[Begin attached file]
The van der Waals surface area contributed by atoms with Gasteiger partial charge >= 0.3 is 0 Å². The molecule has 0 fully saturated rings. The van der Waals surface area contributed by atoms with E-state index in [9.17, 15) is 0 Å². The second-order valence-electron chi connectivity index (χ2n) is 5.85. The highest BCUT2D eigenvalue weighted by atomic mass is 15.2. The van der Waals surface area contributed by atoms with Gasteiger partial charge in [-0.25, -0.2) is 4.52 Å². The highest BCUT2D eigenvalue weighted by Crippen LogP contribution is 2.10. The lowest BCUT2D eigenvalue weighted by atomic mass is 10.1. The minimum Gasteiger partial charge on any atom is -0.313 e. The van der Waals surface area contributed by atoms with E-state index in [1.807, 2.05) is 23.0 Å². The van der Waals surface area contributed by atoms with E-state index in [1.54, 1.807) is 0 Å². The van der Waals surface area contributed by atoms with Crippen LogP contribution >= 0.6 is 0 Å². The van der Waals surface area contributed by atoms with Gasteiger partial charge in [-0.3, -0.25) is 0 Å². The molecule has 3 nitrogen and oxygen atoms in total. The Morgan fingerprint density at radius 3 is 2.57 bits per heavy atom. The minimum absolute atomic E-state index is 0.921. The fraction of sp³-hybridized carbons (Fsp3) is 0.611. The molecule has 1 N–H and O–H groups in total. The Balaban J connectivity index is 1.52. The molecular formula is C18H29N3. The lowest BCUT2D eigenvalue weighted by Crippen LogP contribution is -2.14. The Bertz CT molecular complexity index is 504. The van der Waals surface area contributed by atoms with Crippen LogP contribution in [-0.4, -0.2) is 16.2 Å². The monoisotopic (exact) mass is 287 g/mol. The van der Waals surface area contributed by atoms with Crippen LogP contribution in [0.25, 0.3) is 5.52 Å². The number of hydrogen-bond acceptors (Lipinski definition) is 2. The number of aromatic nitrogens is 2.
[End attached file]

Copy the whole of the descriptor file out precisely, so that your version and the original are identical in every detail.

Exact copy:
The van der Waals surface area contributed by atoms with Gasteiger partial charge >= 0.3 is 0 Å². The molecule has 0 fully saturated rings. The van der Waals surface area contributed by atoms with E-state index in [9.17, 15) is 0 Å². The second-order valence-electron chi connectivity index (χ2n) is 5.85. The highest BCUT2D eigenvalue weighted by atomic mass is 15.2. The van der Waals surface area contributed by atoms with Gasteiger partial charge in [-0.25, -0.2) is 4.52 Å². The highest BCUT2D eigenvalue weighted by Crippen LogP contribution is 2.10. The lowest BCUT2D eigenvalue weighted by atomic mass is 10.1. The minimum Gasteiger partial charge on any atom is -0.313 e. The van der Waals surface area contributed by atoms with E-state index in [1.807, 2.05) is 23.0 Å². The van der Waals surface area contributed by atoms with E-state index in [1.54, 1.807) is 0 Å². The van der Waals surface area contributed by atoms with Crippen LogP contribution >= 0.6 is 0 Å². The van der Waals surface area contributed by atoms with Gasteiger partial charge in [-0.3, -0.25) is 0 Å². The molecule has 3 nitrogen and oxygen atoms in total. The Morgan fingerprint density at radius 3 is 2.57 bits per heavy atom. The minimum absolute atomic E-state index is 0.921. The fraction of sp³-hybridized carbons (Fsp3) is 0.611. The molecule has 1 N–H and O–H groups in total. The Balaban J connectivity index is 1.52. The molecular formula is C18H29N3. The lowest BCUT2D eigenvalue weighted by Crippen LogP contribution is -2.14. The Bertz CT molecular complexity index is 504. The van der Waals surface area contributed by atoms with Crippen LogP contribution in [-0.4, -0.2) is 16.2 Å². The monoisotopic (exact) mass is 287 g/mol. The van der Waals surface area contributed by atoms with Crippen LogP contribution in [0.25, 0.3) is 5.52 Å². The number of hydrogen-bond acceptors (Lipinski definition) is 2. The number of aromatic nitrogens is 2.